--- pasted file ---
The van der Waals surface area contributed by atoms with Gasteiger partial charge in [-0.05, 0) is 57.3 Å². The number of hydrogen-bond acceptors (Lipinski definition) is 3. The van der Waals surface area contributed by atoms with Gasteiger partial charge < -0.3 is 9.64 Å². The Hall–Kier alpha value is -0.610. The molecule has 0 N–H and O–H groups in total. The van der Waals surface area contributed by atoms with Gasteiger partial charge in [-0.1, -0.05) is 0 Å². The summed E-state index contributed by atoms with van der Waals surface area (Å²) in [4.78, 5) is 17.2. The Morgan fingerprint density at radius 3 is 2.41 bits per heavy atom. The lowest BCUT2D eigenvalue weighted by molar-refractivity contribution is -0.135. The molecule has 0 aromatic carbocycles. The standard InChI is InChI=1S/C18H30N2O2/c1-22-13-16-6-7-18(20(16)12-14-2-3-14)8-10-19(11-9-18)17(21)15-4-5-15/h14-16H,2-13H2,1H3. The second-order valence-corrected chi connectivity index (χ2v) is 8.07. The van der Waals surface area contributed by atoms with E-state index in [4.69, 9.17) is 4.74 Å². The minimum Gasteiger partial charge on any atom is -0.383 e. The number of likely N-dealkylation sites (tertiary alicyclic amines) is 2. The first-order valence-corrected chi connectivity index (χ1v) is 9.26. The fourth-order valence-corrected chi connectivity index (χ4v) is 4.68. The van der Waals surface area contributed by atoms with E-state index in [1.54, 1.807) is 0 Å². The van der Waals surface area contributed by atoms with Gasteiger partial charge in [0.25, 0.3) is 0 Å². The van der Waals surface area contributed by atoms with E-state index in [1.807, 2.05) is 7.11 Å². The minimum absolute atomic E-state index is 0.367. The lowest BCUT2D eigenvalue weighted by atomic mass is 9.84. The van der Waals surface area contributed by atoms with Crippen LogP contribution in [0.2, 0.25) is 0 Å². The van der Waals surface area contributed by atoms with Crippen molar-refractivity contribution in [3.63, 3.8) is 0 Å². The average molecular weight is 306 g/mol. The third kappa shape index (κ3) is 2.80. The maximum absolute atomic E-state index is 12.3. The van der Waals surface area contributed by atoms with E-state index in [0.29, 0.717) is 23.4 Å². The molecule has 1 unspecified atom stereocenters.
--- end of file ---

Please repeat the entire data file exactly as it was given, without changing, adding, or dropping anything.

The van der Waals surface area contributed by atoms with Gasteiger partial charge in [-0.05, 0) is 57.3 Å². The number of hydrogen-bond acceptors (Lipinski definition) is 3. The van der Waals surface area contributed by atoms with Gasteiger partial charge < -0.3 is 9.64 Å². The Hall–Kier alpha value is -0.610. The molecule has 0 N–H and O–H groups in total. The van der Waals surface area contributed by atoms with Gasteiger partial charge in [-0.1, -0.05) is 0 Å². The summed E-state index contributed by atoms with van der Waals surface area (Å²) in [4.78, 5) is 17.2. The Morgan fingerprint density at radius 3 is 2.41 bits per heavy atom. The lowest BCUT2D eigenvalue weighted by molar-refractivity contribution is -0.135. The molecule has 0 aromatic carbocycles. The standard InChI is InChI=1S/C18H30N2O2/c1-22-13-16-6-7-18(20(16)12-14-2-3-14)8-10-19(11-9-18)17(21)15-4-5-15/h14-16H,2-13H2,1H3. The second-order valence-corrected chi connectivity index (χ2v) is 8.07. The van der Waals surface area contributed by atoms with E-state index in [4.69, 9.17) is 4.74 Å². The minimum Gasteiger partial charge on any atom is -0.383 e. The number of likely N-dealkylation sites (tertiary alicyclic amines) is 2. The first-order valence-corrected chi connectivity index (χ1v) is 9.26. The fourth-order valence-corrected chi connectivity index (χ4v) is 4.68. The van der Waals surface area contributed by atoms with E-state index in [1.54, 1.807) is 0 Å². The van der Waals surface area contributed by atoms with Gasteiger partial charge in [0.25, 0.3) is 0 Å². The van der Waals surface area contributed by atoms with E-state index in [1.807, 2.05) is 7.11 Å². The minimum absolute atomic E-state index is 0.367. The lowest BCUT2D eigenvalue weighted by atomic mass is 9.84. The van der Waals surface area contributed by atoms with Crippen LogP contribution in [0.2, 0.25) is 0 Å². The van der Waals surface area contributed by atoms with Crippen molar-refractivity contribution in [3.63, 3.8) is 0 Å². The average molecular weight is 306 g/mol. The third kappa shape index (κ3) is 2.80. The maximum absolute atomic E-state index is 12.3. The van der Waals surface area contributed by atoms with E-state index in [0.29, 0.717) is 23.4 Å². The molecule has 1 unspecified atom stereocenters.